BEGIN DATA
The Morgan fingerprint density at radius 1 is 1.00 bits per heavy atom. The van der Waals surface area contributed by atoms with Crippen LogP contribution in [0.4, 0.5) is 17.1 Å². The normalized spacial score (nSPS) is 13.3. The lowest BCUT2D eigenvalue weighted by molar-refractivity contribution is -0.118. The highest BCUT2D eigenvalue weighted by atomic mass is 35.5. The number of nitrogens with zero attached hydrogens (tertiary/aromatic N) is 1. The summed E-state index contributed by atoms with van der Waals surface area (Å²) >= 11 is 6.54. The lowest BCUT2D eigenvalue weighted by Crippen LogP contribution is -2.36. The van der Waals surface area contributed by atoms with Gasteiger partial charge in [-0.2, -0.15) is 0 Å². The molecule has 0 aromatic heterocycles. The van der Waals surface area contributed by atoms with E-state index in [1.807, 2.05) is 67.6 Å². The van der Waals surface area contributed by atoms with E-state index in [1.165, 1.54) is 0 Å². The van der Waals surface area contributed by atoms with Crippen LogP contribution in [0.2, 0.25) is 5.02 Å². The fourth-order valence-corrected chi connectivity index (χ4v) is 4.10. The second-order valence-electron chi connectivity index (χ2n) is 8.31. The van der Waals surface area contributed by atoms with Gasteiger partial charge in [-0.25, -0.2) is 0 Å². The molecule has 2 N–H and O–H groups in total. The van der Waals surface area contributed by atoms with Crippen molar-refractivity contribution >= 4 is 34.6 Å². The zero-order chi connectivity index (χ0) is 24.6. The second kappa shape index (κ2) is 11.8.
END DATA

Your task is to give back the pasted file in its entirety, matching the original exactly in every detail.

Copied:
The Morgan fingerprint density at radius 1 is 1.00 bits per heavy atom. The van der Waals surface area contributed by atoms with Crippen LogP contribution in [0.4, 0.5) is 17.1 Å². The normalized spacial score (nSPS) is 13.3. The lowest BCUT2D eigenvalue weighted by molar-refractivity contribution is -0.118. The highest BCUT2D eigenvalue weighted by atomic mass is 35.5. The number of nitrogens with zero attached hydrogens (tertiary/aromatic N) is 1. The summed E-state index contributed by atoms with van der Waals surface area (Å²) >= 11 is 6.54. The lowest BCUT2D eigenvalue weighted by Crippen LogP contribution is -2.36. The van der Waals surface area contributed by atoms with Gasteiger partial charge in [-0.2, -0.15) is 0 Å². The molecule has 0 aromatic heterocycles. The van der Waals surface area contributed by atoms with E-state index in [1.807, 2.05) is 67.6 Å². The van der Waals surface area contributed by atoms with E-state index in [1.165, 1.54) is 0 Å². The van der Waals surface area contributed by atoms with Crippen LogP contribution in [0.2, 0.25) is 5.02 Å². The fourth-order valence-corrected chi connectivity index (χ4v) is 4.10. The second-order valence-electron chi connectivity index (χ2n) is 8.31. The van der Waals surface area contributed by atoms with Gasteiger partial charge in [-0.25, -0.2) is 0 Å². The molecule has 2 N–H and O–H groups in total. The van der Waals surface area contributed by atoms with Crippen molar-refractivity contribution >= 4 is 34.6 Å². The zero-order chi connectivity index (χ0) is 24.6. The second kappa shape index (κ2) is 11.8.